South Brunswick suffered mass damage and widespread power outages from Hurricane Sandy, but the hardships of our own community didn't distract residents from helping areas that suffered more substantial losses.
Monmouth Junction resident Lisa Rodgers, co-owner of Central Jersey Catering, decided on Monday that she wanted to take action after seeing the images of destruction throughout the state. She enlisted the help of LocalChatbox.com owner Suzanne O’Rourke for a quick donation drive, that soon morphed into so much more. The duo put out a to launch a supply drive in South Brunswick to aid those suffering from the storm.
"When I orginally thought of this, I said to my husband maybe we can use our garage to store the donations and he looked at me like I was on drugs," Rodgers said. "We thought of opening our homes, but we realized this might get big and we could get overwhelmed, so we decided to see if we can find a business to help us."
Rodgers had no idea at the time how right she was. O’Rourke then reached out to her business contacts and soon found a willing helper in Donnalynn Patakos, owner of the Family Karate Super Center on Ridge Road to host the drive. Which was a good thing, because before the three women knew it, a huge part of South Brunswick wanted to get involved.
Over the course of two and a half days, over 150 volunteers of all ages showed up to help collect, categorize, box and label 900 boxes worth of supplies donated by the South Brunswick community. That's not a typo. 900 boxes.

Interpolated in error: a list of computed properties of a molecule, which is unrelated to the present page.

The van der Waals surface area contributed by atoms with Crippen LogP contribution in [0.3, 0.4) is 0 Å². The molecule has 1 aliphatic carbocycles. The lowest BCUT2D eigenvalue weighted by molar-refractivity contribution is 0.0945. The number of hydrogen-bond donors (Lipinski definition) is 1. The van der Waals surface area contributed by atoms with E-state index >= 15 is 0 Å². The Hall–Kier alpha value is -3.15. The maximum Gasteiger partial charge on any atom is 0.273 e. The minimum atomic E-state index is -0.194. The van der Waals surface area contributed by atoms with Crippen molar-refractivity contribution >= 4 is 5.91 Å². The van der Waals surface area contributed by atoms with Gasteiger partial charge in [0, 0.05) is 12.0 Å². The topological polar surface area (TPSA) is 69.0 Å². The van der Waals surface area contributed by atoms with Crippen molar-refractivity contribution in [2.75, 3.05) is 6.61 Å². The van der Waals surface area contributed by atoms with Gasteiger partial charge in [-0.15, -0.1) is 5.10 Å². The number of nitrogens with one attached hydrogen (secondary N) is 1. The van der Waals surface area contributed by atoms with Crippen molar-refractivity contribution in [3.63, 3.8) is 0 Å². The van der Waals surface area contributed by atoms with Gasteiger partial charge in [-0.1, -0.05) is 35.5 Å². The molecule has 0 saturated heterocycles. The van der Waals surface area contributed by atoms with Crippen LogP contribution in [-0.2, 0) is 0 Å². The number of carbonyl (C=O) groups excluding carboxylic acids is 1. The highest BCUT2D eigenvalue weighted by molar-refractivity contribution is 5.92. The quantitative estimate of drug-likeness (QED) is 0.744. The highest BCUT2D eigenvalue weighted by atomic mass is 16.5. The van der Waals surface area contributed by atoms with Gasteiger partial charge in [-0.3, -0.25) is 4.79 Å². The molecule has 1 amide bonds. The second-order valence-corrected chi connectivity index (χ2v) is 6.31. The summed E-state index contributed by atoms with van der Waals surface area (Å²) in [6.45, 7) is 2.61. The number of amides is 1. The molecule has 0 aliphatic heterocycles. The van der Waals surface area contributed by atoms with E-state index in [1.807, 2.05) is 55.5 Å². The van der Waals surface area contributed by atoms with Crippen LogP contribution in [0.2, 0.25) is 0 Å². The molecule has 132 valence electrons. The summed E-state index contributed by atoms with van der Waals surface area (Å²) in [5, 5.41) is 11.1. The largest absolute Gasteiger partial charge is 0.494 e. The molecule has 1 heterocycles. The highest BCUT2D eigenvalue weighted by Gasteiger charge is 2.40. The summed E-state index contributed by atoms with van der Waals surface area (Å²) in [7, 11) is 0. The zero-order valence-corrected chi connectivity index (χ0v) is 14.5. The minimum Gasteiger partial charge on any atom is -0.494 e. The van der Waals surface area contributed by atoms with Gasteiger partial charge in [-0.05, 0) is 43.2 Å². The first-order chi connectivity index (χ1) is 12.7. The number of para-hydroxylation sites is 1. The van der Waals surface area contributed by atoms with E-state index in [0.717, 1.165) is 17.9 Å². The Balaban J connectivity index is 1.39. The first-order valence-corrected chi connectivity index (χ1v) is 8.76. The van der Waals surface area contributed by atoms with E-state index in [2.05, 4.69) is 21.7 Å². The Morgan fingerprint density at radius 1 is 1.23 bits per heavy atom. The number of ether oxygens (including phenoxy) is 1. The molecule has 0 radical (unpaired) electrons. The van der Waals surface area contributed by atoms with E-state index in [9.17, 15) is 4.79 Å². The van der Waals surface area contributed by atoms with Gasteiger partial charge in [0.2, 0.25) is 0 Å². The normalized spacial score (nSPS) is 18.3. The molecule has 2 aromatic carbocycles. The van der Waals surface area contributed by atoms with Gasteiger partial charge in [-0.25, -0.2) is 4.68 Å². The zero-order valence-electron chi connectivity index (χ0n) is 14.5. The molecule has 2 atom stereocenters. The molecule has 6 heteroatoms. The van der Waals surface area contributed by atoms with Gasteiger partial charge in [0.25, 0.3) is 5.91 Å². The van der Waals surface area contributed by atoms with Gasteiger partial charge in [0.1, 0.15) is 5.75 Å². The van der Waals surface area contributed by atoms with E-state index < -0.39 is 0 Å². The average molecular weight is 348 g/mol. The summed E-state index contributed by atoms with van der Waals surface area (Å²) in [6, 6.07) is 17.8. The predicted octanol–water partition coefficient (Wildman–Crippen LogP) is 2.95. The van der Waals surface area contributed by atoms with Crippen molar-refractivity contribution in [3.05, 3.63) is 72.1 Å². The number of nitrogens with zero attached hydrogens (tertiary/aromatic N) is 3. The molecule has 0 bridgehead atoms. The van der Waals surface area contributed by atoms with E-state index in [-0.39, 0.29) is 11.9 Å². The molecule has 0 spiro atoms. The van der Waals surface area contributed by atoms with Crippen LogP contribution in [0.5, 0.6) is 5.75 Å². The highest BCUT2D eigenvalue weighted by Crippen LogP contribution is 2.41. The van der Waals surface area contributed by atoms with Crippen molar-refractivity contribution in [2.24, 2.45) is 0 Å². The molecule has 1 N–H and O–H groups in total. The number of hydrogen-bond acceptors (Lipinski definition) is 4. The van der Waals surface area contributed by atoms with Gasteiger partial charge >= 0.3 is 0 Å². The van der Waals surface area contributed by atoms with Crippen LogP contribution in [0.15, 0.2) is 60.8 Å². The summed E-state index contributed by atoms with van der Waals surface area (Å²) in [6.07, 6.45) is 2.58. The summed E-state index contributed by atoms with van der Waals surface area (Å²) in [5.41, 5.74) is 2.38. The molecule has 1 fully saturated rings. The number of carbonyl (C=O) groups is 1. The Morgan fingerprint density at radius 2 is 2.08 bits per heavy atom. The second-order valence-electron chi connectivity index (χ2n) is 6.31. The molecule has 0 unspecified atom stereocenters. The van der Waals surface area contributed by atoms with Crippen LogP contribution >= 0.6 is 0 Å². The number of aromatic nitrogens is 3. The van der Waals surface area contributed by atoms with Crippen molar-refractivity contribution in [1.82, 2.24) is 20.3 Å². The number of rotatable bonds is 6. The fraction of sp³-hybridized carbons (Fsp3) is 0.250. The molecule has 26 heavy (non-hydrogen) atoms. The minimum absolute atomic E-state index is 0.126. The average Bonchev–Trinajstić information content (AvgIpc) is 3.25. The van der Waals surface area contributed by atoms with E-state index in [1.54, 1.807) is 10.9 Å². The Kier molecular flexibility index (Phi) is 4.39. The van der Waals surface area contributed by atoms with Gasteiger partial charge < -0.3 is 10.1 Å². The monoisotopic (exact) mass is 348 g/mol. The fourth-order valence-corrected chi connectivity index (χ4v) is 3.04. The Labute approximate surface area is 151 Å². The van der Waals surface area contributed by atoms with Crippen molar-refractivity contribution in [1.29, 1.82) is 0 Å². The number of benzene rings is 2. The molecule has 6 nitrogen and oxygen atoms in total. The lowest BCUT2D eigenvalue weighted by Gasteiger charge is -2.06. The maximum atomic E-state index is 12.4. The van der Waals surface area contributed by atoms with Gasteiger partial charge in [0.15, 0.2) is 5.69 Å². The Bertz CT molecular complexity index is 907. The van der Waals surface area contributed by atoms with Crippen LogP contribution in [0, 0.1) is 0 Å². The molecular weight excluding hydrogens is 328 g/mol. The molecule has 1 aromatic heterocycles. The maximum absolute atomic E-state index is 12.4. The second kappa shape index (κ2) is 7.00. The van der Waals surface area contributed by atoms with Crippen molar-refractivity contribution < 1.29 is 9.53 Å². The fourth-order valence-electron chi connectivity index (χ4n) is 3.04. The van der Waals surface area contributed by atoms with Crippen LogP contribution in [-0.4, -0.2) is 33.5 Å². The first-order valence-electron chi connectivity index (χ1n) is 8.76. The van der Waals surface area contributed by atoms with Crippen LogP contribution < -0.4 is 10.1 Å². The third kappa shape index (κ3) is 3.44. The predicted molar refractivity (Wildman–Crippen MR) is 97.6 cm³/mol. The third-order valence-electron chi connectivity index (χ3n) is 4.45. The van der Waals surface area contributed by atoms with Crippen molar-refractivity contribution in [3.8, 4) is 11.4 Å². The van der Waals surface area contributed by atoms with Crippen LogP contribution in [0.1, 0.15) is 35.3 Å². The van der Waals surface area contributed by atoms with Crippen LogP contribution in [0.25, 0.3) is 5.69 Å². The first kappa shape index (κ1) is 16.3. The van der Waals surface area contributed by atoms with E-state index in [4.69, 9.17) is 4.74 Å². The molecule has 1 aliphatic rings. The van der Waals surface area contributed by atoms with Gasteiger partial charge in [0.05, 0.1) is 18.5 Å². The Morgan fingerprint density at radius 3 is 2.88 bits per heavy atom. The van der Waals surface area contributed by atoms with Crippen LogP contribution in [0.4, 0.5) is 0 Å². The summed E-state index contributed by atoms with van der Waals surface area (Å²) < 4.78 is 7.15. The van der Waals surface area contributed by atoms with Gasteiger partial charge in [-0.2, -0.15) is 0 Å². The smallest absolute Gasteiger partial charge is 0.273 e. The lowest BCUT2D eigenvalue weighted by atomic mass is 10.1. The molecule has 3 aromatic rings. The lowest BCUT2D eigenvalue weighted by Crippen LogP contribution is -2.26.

"We had so many volunteers showing up and people just kept coming in to donate," Rodgers said. "We had kids from (South Brunswick High School), the middle schools, and elementary schools all wanting to help. Kindergartners were making signs to put out on the street. The whole community really came together, both young and old."
After collecting about 90 boxes worth of supplies on the first day, the second day of the drive was non-stop, as supplies practically filled Family Karate from wall to wall.
"We just got a huge amount of stuff," Rodgers said. "We started to run out of space."
Rodgers worked said the group selected the Toms River distribution center for supplies to be donated to Ocean County and Monmouth County victims. The group also chose to donate supplies to Sayreville for victims who lost their homes.
"We chose those points because of the mass destruction," Rodgers said. "People might say why not donate to Bound Brook or New Brunswick. It's not that issues are less critical there, but it's the flooding that affected these other areas. These are homes off of their foundations. We wanted the efforts to go to people who truly didn't have homes anymore, or their homes are uninhabitable."
Rodgers said she was amazed at the generosity South Brunswick exhibited, as donations came in for items in desperate need such as diapers, formula, clothing, bleach, cleaning products, food, towels, sheets, pet supplies, shampoo and conditioner, toiletries, pillows, school supplies and much more.
The group also donated enough food to fill three van loads to the South Brunswick Food Pantry.
Soon the problem arose of how to move the enormous haul of supplies. Rodgers enlisted the help of South Brunswick Police Sgt. Jim Ryan, who found her a willing helper in GSR Masonry of Kendall Park owner Anthony Socio and Al Nardi, as well as Cleworth Air Conditioning owner Ernie Cleworth. Collectively the business owners offered a 28-foot hitch, six SUVs and other vehicles to help drive the supplies to the distribution areas in Toms River and Sayreville.
The businesses did this using their own time, gas, and money to support the cause, while taking time away from their own companies to help the victims of Hurricane Sandy.
"This just filled up their trucks. There was not one spot open," Rodgers said. "Those guys were amazing to help like that."
Nancy Asher-Shultz, Claudia Ryan, Amy Rusignuolo, and dozens upon dozens of other South Brunswick volunteers also spent hours doing whatever they could to help the drive.
"This has been an amazing experience," O'Rourke said. "Not only has it brought the South Brunswick community together, but it taught many young people a lesson about giving to those in need."
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